Fig. 2
Fig. 2

Pan-genome SNP-based phylogenetic tree analysis of 80 Corynebacterium diphtheriae strains grouped in cluster A and B. The SNPs is only considered if there is at least 90% of the genome has the nucleotide change at the position. ^ and * refer to Malaysia’s and non-toxin bearing isolate, respectively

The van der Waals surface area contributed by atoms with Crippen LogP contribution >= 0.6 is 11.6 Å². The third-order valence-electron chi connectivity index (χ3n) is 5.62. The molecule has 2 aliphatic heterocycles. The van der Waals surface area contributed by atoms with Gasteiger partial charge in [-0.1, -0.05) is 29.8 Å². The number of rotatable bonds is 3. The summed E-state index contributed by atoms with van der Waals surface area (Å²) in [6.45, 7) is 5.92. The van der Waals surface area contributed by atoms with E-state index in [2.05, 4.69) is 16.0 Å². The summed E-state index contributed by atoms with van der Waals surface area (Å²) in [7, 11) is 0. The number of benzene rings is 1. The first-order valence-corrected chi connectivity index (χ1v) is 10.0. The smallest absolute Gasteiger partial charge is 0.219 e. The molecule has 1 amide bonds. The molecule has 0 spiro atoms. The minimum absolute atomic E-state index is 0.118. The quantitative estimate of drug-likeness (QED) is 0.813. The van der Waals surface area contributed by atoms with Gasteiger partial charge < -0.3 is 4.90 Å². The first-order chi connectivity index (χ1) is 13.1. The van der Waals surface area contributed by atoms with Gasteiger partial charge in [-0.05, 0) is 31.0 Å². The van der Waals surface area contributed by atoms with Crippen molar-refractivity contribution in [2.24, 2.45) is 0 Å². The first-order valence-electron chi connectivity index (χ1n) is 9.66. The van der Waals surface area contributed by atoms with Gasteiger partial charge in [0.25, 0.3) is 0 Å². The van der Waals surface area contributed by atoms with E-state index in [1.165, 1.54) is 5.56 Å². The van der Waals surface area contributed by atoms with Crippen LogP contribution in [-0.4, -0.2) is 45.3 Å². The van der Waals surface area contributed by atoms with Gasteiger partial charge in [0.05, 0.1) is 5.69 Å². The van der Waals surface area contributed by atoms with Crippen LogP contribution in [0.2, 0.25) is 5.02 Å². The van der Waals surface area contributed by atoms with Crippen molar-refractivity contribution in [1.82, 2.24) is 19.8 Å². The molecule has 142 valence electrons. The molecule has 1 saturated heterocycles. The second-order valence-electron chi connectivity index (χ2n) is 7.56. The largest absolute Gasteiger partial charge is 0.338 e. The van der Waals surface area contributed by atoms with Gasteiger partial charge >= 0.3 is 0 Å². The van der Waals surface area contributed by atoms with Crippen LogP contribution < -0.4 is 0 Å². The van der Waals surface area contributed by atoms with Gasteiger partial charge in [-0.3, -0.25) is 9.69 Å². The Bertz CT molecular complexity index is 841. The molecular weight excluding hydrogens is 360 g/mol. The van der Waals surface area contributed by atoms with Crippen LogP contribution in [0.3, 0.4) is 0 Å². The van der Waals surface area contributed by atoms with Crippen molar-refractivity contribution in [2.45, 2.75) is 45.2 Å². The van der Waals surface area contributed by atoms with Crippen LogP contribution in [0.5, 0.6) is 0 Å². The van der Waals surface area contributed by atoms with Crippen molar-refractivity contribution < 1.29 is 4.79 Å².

The overall distribution of core genome and pan-genome SNP-based phylogenetic tree was different. The pan-genome SNP analysis is able to detect slight changes in genetically-close organism especially those in the accessory genomes, therefore further discriminate the strains with similar core genome. This could be due to the regrouping of the strains as a result of the SNP changes in accessory genomes compared to the conserved core genome. A similar observation was also depicted by Sangal et al. showing discrepancy in the clustering and degree of variation using the same set of strains in core vs accessory genome and proteome analysis [17]. A marked difference was noted when a large cluster of toxigenic strains were shifted to cluster B and both BH8 and CD31A from Brazil to cluster A in pan-genome SNP phylogenetic tree. The pan-genome SNP analysis has also brought Malaysia’s strains: RZ632 and RZ356 to be closer to Africa’s strains. It is also interesting to see that a number of recent outbreak strains from Malaysia, India and Africa in year 2016 were grouped closely to each other within cluster B. The clustering of the strains by both SNP analysis were slightly different with the core genome sequence alignment generated phylogenetic tree as reported by Hong et al. and Trost et al. [8, 20]. The intra-clustering within a clade may not be altered when genetically distinct species is introduced. However, in our study, the introduction of Belarus strains showed a high relatedness with Malaysia’s strains leading to the recalculation of the genetic difference and restructuring of the cluster.